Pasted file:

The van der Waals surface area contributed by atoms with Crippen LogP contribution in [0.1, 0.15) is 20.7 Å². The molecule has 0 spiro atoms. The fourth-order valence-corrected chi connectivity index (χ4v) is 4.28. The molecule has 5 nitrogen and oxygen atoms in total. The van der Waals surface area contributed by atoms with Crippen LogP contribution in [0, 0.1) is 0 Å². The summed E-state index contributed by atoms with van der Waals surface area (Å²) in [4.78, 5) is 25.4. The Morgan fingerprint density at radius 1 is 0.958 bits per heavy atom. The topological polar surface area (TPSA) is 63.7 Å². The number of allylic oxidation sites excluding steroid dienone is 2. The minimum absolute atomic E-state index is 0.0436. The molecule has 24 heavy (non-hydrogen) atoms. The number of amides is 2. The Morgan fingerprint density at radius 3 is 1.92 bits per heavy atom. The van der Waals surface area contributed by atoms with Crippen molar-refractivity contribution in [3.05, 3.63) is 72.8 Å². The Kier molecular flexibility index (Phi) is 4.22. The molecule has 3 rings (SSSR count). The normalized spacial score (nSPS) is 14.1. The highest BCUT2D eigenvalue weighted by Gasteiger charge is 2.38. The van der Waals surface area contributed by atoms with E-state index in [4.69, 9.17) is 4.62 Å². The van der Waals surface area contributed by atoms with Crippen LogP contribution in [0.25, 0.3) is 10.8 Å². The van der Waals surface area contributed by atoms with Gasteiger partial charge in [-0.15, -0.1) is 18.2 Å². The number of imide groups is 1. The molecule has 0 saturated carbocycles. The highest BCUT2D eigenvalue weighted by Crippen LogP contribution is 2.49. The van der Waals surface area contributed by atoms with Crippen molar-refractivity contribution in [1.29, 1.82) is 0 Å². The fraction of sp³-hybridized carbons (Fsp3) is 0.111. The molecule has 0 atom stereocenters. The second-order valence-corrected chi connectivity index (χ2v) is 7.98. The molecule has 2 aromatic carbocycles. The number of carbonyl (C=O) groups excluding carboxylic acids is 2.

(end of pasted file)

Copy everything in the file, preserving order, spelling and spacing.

The van der Waals surface area contributed by atoms with Crippen LogP contribution in [0.1, 0.15) is 20.7 Å². The molecule has 0 spiro atoms. The fourth-order valence-corrected chi connectivity index (χ4v) is 4.28. The molecule has 5 nitrogen and oxygen atoms in total. The van der Waals surface area contributed by atoms with Crippen LogP contribution in [0, 0.1) is 0 Å². The summed E-state index contributed by atoms with van der Waals surface area (Å²) in [4.78, 5) is 25.4. The Morgan fingerprint density at radius 1 is 0.958 bits per heavy atom. The topological polar surface area (TPSA) is 63.7 Å². The number of allylic oxidation sites excluding steroid dienone is 2. The minimum absolute atomic E-state index is 0.0436. The molecule has 24 heavy (non-hydrogen) atoms. The number of amides is 2. The Morgan fingerprint density at radius 3 is 1.92 bits per heavy atom. The van der Waals surface area contributed by atoms with Crippen molar-refractivity contribution in [3.05, 3.63) is 72.8 Å². The Kier molecular flexibility index (Phi) is 4.22. The molecule has 3 rings (SSSR count). The normalized spacial score (nSPS) is 14.1. The highest BCUT2D eigenvalue weighted by Gasteiger charge is 2.38. The van der Waals surface area contributed by atoms with E-state index in [4.69, 9.17) is 4.62 Å². The van der Waals surface area contributed by atoms with Crippen LogP contribution in [0.25, 0.3) is 10.8 Å². The van der Waals surface area contributed by atoms with Gasteiger partial charge in [-0.15, -0.1) is 18.2 Å². The number of imide groups is 1. The molecule has 0 saturated carbocycles. The highest BCUT2D eigenvalue weighted by Crippen LogP contribution is 2.49. The van der Waals surface area contributed by atoms with Crippen molar-refractivity contribution in [1.29, 1.82) is 0 Å². The fraction of sp³-hybridized carbons (Fsp3) is 0.111. The molecule has 0 atom stereocenters. The second-order valence-corrected chi connectivity index (χ2v) is 7.98. The molecule has 2 aromatic carbocycles. The number of carbonyl (C=O) groups excluding carboxylic acids is 2.